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Life histories of two deep-water Australian endemic elasmobranchs: Argus skate Dipturus polyommata and eastern spotted gummy shark Mustelus walkeri

journal contribution
posted on 2023-05-19, 07:21 authored by Rigby, CL, White, WT, Smart, JJ, Simpendorfer, A
Two Australian endemic elasmobranchs, the Argus skate Dipturus polyommata and the eastern spotted gummy shark Mustelus walkeri, were collected from the by-catch of a prawn Melicertus plebejus trawl fishery off Queensland. Age and growth parameters were estimated from growth band counts in vertebral sections of 220 D. polyommata and 44 M. walkeri. Dipturus polyommata males and females had an observed maximum age of 10 years and reached maximum sizes of 369 and 371 mm total length (LT), respectively. Mustelus walkeri lived longer, with the oldest female aged 16 years and measuring 1050 mm stretched total length (LST), and oldest male aged 9 years and 805 mm LST. Dipturus polyommata grew relatively fast with a von Bertalanffy growth completion parameter of k = 0·208 year−1 with males reaching maturity at 4·0 years (c. 278 mm LT) and females at 5·1 years (c. 305 mm LT). Mustelus walkeri grew more slowly with k = 0·033 year−1 with males estimated to mature at 7–9 years (670–805 mm LST) and females at 10–14 years (833–1012 mm LST). Length at birth inferred from neonate D. polyommata was 89–111 mm LT while for M. walkeri it was estimated to be 273 LST based on the value of L0 from the von Bertalanffy growth model. Both species appeared to have continuous reproductive cycles and low fecundity with an average ovarian fecundity of eight follicles for D. polyommata and a litter size of five to seven pups for M. walkeri. Based on these life-history traits, D. polyommata is more resilient to fishing pressure than M. walkeri.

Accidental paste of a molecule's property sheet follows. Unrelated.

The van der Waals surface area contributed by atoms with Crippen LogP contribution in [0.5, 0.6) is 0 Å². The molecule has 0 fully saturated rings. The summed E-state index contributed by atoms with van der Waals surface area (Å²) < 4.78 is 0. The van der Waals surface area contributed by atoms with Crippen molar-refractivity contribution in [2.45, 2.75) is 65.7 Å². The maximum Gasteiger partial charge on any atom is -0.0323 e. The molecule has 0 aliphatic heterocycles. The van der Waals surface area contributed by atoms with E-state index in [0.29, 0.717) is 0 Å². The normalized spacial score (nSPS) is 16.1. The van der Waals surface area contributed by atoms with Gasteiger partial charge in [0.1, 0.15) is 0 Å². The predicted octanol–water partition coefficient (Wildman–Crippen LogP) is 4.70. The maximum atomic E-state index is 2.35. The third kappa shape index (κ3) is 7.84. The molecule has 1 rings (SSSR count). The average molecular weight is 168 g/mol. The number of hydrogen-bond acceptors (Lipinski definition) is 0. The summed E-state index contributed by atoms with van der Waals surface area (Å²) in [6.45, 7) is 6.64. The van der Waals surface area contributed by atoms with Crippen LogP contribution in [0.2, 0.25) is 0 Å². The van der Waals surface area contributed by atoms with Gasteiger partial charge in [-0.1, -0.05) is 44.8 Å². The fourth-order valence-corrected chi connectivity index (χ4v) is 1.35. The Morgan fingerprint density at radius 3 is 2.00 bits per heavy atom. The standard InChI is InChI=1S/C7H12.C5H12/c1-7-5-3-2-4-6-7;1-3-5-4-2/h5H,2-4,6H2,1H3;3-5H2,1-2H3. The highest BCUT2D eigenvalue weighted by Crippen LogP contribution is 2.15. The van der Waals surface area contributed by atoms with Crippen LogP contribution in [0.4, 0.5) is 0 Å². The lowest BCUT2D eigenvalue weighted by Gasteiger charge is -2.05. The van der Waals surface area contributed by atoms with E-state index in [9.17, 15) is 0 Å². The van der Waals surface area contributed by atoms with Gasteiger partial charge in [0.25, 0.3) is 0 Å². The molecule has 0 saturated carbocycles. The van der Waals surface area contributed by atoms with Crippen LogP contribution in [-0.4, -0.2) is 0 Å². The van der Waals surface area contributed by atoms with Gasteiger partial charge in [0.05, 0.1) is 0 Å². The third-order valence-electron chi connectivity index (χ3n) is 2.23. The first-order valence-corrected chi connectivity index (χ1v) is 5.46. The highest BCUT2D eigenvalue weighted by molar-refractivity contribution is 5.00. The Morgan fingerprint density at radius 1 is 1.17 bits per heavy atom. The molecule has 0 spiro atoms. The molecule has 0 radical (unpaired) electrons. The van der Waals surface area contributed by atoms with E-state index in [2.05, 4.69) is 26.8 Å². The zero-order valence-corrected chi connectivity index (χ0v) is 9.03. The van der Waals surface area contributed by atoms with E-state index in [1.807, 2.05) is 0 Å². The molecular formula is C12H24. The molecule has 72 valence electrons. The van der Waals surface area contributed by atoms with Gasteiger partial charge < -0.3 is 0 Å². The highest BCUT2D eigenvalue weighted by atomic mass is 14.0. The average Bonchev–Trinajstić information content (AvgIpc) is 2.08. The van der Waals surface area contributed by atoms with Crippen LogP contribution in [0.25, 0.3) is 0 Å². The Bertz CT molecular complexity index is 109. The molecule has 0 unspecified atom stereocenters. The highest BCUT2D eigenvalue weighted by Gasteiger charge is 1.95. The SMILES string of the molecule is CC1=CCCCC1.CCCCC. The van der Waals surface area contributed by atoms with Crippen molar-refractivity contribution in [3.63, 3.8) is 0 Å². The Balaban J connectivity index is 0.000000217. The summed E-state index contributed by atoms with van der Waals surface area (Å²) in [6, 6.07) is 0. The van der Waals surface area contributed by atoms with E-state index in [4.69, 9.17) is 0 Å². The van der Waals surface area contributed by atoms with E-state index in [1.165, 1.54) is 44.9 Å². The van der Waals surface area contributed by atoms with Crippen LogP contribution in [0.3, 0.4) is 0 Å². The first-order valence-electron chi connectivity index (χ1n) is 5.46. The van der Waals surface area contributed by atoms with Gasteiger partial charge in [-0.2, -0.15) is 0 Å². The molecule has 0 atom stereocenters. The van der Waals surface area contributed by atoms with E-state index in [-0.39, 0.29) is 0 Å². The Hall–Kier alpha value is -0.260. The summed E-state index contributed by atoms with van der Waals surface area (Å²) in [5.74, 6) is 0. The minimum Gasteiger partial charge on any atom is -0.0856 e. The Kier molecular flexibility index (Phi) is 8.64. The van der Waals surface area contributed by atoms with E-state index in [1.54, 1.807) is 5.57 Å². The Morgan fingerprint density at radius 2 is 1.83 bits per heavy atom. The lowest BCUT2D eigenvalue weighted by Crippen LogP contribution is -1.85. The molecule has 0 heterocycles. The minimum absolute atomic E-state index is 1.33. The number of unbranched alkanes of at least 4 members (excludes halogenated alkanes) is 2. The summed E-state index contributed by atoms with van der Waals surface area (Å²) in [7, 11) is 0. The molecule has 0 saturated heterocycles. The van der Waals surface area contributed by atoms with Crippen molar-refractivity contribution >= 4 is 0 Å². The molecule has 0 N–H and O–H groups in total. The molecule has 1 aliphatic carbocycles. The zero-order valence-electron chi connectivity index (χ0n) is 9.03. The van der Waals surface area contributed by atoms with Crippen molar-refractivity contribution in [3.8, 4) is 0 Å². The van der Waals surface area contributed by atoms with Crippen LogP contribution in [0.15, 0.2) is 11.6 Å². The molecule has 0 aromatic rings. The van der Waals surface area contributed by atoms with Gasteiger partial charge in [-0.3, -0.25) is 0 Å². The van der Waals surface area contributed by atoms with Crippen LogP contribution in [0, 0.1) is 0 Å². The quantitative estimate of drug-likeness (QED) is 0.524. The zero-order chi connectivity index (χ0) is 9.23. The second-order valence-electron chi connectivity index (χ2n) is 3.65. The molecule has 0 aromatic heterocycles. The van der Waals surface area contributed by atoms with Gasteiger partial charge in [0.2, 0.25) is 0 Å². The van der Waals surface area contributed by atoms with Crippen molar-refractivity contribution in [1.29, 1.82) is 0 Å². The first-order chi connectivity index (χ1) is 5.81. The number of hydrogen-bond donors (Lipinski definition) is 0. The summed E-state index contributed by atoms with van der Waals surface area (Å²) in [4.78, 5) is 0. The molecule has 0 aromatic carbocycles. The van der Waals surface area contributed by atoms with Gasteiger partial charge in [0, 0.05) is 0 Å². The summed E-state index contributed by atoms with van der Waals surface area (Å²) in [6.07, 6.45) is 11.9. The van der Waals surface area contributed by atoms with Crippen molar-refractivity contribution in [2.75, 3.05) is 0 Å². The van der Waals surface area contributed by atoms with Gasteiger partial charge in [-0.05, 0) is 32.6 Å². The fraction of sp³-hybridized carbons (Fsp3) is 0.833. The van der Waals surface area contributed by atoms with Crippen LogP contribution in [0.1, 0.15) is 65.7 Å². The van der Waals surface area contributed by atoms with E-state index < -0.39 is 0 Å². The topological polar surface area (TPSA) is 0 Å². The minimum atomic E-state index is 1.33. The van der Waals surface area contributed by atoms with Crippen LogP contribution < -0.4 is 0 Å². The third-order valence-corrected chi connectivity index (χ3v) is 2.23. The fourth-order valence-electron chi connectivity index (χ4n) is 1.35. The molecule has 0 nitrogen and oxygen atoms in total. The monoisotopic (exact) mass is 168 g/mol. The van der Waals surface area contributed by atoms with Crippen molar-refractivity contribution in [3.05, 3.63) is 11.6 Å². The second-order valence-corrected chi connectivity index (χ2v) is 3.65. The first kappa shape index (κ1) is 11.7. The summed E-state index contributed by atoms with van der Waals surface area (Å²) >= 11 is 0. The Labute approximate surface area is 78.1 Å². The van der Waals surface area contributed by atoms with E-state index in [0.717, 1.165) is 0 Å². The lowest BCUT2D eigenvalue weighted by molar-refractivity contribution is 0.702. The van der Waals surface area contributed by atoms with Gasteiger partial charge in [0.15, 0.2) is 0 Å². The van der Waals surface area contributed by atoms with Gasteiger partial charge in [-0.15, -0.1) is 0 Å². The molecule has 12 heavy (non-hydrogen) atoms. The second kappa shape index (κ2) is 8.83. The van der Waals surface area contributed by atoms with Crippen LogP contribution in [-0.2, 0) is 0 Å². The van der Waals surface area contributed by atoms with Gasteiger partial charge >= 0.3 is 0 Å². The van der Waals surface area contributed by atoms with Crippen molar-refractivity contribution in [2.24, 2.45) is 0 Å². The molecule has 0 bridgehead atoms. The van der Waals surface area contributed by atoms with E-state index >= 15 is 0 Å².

Publication title

Journal of Fish Biology








Institute for Marine and Antarctic Studies


Blackwell Publishing Ltd

Place of publication

9600 Garsington Rd, Oxford, England, Oxon, Ox4 2Dg

Rights statement

Copyright 2016 The Fisheries Society of the British Isles

Repository Status

  • Restricted

Socio-economic Objectives

Marine biodiversity

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